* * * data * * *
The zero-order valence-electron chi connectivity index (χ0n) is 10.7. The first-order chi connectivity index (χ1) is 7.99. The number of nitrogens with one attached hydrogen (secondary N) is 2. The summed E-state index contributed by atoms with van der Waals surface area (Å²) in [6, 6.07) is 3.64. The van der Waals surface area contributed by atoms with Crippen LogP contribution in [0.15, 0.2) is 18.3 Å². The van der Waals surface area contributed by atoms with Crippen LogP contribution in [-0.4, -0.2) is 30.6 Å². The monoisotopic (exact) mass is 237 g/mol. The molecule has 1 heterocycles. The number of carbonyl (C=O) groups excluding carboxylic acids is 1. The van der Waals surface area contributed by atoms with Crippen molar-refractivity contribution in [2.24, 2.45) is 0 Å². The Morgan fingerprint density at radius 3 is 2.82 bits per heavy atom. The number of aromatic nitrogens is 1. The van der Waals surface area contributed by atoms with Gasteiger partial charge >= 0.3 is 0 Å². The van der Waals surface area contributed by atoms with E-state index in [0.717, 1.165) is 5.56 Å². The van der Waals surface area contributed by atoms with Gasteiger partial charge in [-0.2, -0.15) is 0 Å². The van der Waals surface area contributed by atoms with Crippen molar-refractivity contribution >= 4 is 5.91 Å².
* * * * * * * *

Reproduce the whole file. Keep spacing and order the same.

The zero-order valence-electron chi connectivity index (χ0n) is 10.7. The first-order chi connectivity index (χ1) is 7.99. The number of nitrogens with one attached hydrogen (secondary N) is 2. The summed E-state index contributed by atoms with van der Waals surface area (Å²) in [6, 6.07) is 3.64. The van der Waals surface area contributed by atoms with Crippen LogP contribution in [0.15, 0.2) is 18.3 Å². The van der Waals surface area contributed by atoms with Crippen LogP contribution in [-0.4, -0.2) is 30.6 Å². The monoisotopic (exact) mass is 237 g/mol. The molecule has 1 heterocycles. The number of carbonyl (C=O) groups excluding carboxylic acids is 1. The van der Waals surface area contributed by atoms with Crippen molar-refractivity contribution in [2.24, 2.45) is 0 Å². The Morgan fingerprint density at radius 3 is 2.82 bits per heavy atom. The number of aromatic nitrogens is 1. The van der Waals surface area contributed by atoms with Gasteiger partial charge >= 0.3 is 0 Å². The van der Waals surface area contributed by atoms with E-state index in [0.717, 1.165) is 5.56 Å². The van der Waals surface area contributed by atoms with Gasteiger partial charge in [-0.2, -0.15) is 0 Å². The van der Waals surface area contributed by atoms with Crippen molar-refractivity contribution >= 4 is 5.91 Å².